Judge Barbara Jaffe Has an Eye Towards Compassion and Entrepreneurship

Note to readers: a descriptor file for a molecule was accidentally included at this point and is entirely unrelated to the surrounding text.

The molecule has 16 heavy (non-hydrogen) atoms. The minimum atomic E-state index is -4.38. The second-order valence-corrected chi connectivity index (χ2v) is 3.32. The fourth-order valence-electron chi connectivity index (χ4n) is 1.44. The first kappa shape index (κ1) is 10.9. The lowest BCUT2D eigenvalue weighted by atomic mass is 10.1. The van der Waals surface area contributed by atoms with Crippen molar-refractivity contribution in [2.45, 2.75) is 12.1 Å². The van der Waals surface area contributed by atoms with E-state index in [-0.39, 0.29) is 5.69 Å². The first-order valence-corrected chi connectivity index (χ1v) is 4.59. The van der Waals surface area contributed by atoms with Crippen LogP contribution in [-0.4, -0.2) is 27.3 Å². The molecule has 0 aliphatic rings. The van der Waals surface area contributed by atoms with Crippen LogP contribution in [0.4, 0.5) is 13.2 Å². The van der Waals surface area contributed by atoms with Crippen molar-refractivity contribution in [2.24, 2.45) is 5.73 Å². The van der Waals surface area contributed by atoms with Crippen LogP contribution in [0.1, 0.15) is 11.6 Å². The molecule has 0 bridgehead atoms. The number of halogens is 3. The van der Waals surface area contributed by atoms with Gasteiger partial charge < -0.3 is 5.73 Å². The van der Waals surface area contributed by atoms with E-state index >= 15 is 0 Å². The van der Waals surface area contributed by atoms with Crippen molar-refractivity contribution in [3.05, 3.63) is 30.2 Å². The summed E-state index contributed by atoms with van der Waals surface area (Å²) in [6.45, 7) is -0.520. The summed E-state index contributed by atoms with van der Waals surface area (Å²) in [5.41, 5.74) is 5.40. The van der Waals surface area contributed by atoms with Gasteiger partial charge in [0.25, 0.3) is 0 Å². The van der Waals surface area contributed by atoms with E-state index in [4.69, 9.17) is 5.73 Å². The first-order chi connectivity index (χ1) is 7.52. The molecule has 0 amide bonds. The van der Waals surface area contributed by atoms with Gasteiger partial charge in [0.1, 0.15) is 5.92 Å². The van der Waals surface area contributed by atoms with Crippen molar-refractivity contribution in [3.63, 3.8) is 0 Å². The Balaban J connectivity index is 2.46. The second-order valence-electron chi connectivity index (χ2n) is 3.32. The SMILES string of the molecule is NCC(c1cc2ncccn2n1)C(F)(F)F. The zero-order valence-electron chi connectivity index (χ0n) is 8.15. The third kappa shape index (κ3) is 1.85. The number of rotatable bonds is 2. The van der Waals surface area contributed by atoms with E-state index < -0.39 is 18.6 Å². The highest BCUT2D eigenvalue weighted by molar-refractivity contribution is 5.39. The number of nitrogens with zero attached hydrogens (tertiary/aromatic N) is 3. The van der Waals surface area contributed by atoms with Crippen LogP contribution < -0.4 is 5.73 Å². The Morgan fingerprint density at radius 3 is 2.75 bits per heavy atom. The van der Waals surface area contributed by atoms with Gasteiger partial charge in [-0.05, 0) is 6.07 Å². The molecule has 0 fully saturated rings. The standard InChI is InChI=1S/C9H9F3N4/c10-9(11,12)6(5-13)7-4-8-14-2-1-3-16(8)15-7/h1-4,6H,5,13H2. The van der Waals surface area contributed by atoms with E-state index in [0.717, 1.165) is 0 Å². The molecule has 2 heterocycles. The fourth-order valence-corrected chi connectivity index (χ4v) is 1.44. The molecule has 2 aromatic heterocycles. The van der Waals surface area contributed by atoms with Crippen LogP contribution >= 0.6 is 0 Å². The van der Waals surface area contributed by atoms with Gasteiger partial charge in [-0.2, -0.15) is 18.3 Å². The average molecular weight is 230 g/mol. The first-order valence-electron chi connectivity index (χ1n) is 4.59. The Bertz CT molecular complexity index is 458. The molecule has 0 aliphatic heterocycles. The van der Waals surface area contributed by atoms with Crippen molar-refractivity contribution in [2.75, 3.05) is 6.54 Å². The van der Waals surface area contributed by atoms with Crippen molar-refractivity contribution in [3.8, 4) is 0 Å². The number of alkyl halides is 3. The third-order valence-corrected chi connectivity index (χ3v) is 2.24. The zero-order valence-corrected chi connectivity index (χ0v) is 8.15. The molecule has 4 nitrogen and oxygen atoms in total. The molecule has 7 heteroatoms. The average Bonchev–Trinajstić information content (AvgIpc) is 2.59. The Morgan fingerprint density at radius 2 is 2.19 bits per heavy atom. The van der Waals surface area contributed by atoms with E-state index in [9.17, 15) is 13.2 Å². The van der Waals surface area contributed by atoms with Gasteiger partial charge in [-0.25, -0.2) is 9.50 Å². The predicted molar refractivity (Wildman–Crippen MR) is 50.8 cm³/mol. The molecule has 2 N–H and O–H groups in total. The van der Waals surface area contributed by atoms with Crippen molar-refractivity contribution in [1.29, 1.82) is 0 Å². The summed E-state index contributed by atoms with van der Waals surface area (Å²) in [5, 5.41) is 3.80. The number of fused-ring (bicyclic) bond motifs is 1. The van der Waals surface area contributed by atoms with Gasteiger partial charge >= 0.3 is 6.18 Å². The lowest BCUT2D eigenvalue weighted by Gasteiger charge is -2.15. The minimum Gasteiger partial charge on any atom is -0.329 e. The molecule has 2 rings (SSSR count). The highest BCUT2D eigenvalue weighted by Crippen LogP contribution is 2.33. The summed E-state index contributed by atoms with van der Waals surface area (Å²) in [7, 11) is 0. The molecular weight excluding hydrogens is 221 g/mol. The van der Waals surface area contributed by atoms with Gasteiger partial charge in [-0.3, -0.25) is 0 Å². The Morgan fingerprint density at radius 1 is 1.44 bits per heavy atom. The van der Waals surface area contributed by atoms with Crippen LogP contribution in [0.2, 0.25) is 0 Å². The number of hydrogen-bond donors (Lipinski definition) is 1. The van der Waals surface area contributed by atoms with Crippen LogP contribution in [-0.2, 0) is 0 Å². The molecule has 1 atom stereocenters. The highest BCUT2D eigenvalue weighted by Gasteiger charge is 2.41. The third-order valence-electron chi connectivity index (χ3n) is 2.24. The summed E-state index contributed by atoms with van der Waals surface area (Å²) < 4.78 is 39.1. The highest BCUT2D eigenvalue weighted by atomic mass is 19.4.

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by Megan Bungeroth Judge Barbara Jaffe didn't always envision herself in black robes sitting on the bench. She began her career as an administrator for a wholesale arts and antiques company for almost eight years. But even though she found her true passion in the law, she still cutes her business background and arts expertise as unique qualities that would be a great boon to a Surrogate's Court judge. "I sat in the auctions, I bought and sold goods, I took care of the paperwork, I paid the bills, I invoiced the customers, I paid the employees," she said of her time in the arts world. "I didn't really like it, so I went to law school and I never looked back, but I know how to manage. Those management skills and entrepreneurial skills that I obtained in the business will help me in look at the issues in the Surrogate's court. She also has seen her fair share of art appraisals and knows her way around an expensive painting, something that could come in handy for a court that is often tasked with placing a value on pricey collections. Jaffe has been a judge for the past 10 years, after serving as an attorney and law clerk, and she's currently on the state Supreme Court hearing matrimonial cases. She often hears extremely emotional cases, dealing with divorce, division of assets and child custody, experience that she hopes will translate well to dealing with surrogate cases where ther is often the fraught element of a deceased family member to contend with in addition to legal issues. "It's a terrible thing to divorce; it's a terrible thing to lose a loved one, and so being in court is not optimal emotionally," said Jaffe. "In Surrogate's Court, you have siblings, cousins, whatever, who fight, and it really does break my heart. I really want to see to it that those cases are resolved as quickly as possible so that people can put these problems behind them." Compassion and openness are important elements of what makes the Surrogate's Court successful, Jaffe said. "It's got to be made comfortable for everybody, including nontraditional families who have not always received a welcome embrace. You never stop educating staff about sensitivity to all kinds of people--from nontraditional families, from non-English-speaking communities," she said. "Surrogate's Court is now more than ever dealing with self-represented litigants who don't know about the system, and it's a fairly complex procedure in the Surrogate's Court." Jaffe produced a legal handbook for the criminal court that has been translated into Spanish, Chinese, Korean, Russian and French and distributed around the state, and she plans to do the same for Surrogate's Court. Jaffe also prides herself on being highly productive. "Motions don't languish me," she said. "I have decided thousands of motions in serious civil matters, in hotly contested civil cases involving a lot of money, and I've been reversed only once. That bears out that I'm not only swift, but I am careful." While she hasn't worked in teh Surrogate's Court, Jaffe said that her experience as a judge in similar situations--dealing with emotionally charged cases or high-value assets--gives her the right qualifications. "I already have judicial experience taking care of these matters. Not just expericenc as an attorney or a court employee, but real judicial experience, which I don't think you can substitute anything for," Jaffe said. Jaffe is currently the co-chair of the Committee on Professional Ethics and Discipline for the New York Women's Bar Association. She also serves on the Committee on the Supreme Court, the Pro Bono Committee and the Committee on LGBT Issues for the New York County Lawyers' Association.

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